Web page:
Biodiversity

Five men standing in a forest having a discussion.

The Montreal Process criteria and indicators provide a common ground, helping member countries work out shared objectives and collaborative actions on biodiversity conservation.

They provide a mechanism for countries to assess progress in forested ecosystems toward meeting international biodiversity objectives, such as the 1993 Convention on Biological Diversity (CBD). While the objectives of the CBD address biodiversity issues in all ecosystems, the Montreal Process criteria and indicators focus on forest ecosystems, providing a common approach for forest ecosystems that cross country borders.

Because of reporting on common indicators, the national forest inventories of many member countries are now collecting similar, and in some cases, standardized inventory data. Chile and, Argentina have recently enacted forest regulations aimed at sustainable forest management and biodiversity conservation that use the common framework of the Montreal Process criteria and indicators.

This comparability among forest inventories has allowed the North American Forest Commission (NAFC) - made up of Canada, Mexico, and the United States - to commence work to produce continental forest information products, such as forest ecosystem maps and disturbance databases. These products are based on ecosystem boundaries rather than political boundaries and lay the ground work for continent-wide conservation and management strategies to be developed to help protect biodiversity across North America.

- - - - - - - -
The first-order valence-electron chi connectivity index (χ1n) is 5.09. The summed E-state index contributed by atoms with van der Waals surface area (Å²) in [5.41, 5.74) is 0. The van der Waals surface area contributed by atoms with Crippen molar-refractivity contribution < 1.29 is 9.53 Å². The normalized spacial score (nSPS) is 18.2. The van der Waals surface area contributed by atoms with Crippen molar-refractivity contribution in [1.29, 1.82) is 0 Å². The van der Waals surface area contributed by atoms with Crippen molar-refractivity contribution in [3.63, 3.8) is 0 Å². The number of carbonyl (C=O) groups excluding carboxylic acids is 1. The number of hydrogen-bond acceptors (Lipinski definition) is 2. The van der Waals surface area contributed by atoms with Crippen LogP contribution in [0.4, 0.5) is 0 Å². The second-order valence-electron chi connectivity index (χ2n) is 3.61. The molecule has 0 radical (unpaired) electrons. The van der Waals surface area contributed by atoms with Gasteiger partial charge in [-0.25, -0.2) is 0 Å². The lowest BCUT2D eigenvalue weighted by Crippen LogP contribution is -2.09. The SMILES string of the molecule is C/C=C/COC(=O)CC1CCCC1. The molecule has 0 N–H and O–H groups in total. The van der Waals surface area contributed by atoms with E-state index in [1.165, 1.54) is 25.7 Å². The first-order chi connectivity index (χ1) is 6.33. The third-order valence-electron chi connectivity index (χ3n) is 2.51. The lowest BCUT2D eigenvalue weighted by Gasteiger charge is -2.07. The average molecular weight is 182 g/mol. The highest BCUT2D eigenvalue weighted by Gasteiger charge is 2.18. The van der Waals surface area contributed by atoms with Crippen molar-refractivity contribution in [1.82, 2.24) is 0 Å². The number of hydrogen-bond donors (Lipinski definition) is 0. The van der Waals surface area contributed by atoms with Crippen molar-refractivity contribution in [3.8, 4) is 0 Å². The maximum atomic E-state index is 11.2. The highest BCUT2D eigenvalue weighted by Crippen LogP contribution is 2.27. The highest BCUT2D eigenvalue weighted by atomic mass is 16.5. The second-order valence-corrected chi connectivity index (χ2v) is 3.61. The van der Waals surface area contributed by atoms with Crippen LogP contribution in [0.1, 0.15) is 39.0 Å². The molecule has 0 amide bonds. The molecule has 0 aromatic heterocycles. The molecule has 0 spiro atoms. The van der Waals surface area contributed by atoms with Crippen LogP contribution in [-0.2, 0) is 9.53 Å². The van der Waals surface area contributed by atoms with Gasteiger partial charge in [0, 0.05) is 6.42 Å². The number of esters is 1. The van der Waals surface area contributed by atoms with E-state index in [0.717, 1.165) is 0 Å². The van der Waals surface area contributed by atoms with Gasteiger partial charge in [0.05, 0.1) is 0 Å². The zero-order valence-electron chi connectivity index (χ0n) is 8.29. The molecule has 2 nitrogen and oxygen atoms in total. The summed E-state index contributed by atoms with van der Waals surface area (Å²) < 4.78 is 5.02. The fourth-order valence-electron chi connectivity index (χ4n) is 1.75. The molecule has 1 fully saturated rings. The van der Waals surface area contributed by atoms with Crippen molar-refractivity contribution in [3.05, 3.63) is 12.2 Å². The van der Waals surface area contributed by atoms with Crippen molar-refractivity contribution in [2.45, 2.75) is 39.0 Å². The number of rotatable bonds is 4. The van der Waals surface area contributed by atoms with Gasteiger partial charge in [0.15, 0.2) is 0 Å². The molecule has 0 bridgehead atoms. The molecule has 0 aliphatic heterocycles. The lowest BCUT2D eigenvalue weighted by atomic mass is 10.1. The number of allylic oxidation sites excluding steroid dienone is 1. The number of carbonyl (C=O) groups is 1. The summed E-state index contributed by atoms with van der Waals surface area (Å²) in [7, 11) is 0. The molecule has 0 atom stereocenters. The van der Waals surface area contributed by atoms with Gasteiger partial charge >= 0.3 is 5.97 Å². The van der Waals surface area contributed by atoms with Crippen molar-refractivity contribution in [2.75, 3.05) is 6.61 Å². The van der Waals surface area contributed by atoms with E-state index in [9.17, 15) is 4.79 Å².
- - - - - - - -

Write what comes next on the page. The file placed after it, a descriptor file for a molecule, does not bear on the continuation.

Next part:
In particular, the NAFC is working on models to predict the most likely areas for insect infestations and is planning to develop guidelines for assisted migration - essentially helping species move into new suitable habitat when their existing habitat becomes unsuitable due to rapidly changing environmental conditions. These maps will also be featured in the Commission for Environmental Cooperation's Environmental Atlas for North America, providing standardized information to the public and policy makers.

Russia, Korea, Japan, New Zealand, and China are all undertaking individual projects in temperate and boreal forests of high conservation value that address forest ecosystem health and vitality as well as other values and which will contribute to the collective view of biodiversity status within these forests through Montreal Process country reports.